Four Norwegian founder mutations in BRCA1 gene (c.1556delA (BIC: 1675delA), c.3228delAG (BIC: 3347delAG), c.697delGT (BIC: 816delGT) and c.1016dupA make up 68% of the BRCA1 mutation carriers [126, 127], and these have their own specific geographic distribution. The first three originate from the south-western region of the country, while the fourth is from the south-east [127].

These four founder mutations together with other six most frequent BRCA1/2 mutations (BRCA1 c.3178G>T (BIC: 3297G>T), c.4745delA (BIC: 4864delA), c.2351del7 (BIC: 2470del7), c.3084del11 (BIC: 3203del11) and BRCA2 c.2808del4 (BIC: 3036del4), c.3847delGT (BIC: 4075delGT)), account for about 60% BRCA1/2 carriers in Norway [128]. BRCA1 c.1A>C (BIC: 120A>C) and c.5075-2A>C (BIC: IVS17-2A>C) mutations are also locally frequent. The large deletion of BRCA1 exons 1–13 is frequently found as well as exon 13 duplication (ins6kb13Ex) (http://www.inherited-cancer.com).

The BRCA1 c.1016dupA mutation has also been reported in other countries (Italy, Germany, French-Canada), however allelotyping results indicated an independent origin of this mutation. That would justify the inclusion of this mutation into targeted BRCA1 mutation screening panels in any population, irrespective of ethnic origin [129].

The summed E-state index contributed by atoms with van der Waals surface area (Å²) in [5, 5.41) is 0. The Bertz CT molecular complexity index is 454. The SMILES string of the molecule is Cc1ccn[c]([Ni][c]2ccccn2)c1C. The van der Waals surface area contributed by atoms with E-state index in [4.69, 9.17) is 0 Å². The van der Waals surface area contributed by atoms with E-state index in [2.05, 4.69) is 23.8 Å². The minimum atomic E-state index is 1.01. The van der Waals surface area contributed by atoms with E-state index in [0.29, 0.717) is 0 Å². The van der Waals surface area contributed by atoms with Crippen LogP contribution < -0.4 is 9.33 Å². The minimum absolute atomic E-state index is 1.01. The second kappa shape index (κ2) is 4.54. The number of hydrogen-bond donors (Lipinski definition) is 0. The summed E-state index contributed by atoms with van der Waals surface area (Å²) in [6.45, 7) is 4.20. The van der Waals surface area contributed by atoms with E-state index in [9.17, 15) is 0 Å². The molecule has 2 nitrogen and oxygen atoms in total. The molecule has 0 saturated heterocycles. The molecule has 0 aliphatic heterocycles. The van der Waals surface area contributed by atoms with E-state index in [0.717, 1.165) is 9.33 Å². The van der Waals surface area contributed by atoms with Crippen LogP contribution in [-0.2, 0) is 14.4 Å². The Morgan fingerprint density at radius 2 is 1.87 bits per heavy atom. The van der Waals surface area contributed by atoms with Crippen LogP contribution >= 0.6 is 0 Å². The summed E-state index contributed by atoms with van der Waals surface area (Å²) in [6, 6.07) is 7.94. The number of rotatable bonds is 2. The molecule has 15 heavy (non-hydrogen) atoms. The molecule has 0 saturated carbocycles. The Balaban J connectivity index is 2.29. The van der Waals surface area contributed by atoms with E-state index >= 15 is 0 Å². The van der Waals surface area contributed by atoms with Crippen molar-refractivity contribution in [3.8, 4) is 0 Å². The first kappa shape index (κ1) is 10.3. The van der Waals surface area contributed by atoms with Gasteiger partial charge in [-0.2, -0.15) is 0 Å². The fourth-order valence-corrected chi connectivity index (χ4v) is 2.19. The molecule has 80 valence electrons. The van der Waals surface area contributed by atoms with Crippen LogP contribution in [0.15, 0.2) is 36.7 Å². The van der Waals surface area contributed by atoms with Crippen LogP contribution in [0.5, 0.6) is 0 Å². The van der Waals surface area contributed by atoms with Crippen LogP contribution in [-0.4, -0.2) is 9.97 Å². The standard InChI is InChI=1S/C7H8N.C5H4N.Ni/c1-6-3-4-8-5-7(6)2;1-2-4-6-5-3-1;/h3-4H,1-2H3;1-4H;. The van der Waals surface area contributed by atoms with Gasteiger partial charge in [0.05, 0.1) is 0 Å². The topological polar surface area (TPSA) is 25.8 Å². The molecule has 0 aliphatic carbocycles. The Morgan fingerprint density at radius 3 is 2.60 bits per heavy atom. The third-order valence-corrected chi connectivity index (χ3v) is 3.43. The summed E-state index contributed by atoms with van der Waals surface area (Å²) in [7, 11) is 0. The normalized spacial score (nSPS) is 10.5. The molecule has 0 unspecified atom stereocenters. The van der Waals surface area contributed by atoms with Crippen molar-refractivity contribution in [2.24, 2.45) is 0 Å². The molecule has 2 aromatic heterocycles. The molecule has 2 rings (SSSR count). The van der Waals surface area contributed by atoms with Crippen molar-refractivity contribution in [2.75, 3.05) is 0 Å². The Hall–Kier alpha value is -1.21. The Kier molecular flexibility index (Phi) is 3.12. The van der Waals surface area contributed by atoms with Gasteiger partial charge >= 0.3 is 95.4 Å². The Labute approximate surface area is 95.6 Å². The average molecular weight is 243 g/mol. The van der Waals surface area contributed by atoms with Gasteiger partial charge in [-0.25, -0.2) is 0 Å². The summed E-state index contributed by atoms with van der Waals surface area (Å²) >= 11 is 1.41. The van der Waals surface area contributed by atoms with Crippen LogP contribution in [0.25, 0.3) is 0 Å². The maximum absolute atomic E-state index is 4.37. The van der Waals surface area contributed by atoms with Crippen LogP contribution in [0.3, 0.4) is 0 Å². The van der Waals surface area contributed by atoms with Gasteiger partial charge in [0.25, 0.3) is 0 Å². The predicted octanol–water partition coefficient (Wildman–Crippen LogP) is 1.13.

Finland

In the Finnish population, at least 13 recurrent BRCA1/2 mutations with a founder effect have been identified (6 in BRCA1 and 7 in BRCA2 gene), and these represent majority (around 84%) of all BRCA1/2 mutations detected [130, 131, 132, 133, 134, 135, 136, 137, 138]. The most common BRCA1 mutations are c.4097-2A>G (BIC: 4216-2A>G), c.3485delA (BIC: 3604delA), c.3626delT (BIC: 3745delT), c.4327C>T (BIC: 4446C>T), c.2684del2 (BIC: 2803delAA) and c.5251C>T (BIC: 5370C>T). The c.5266dupC is also found relatively frequently.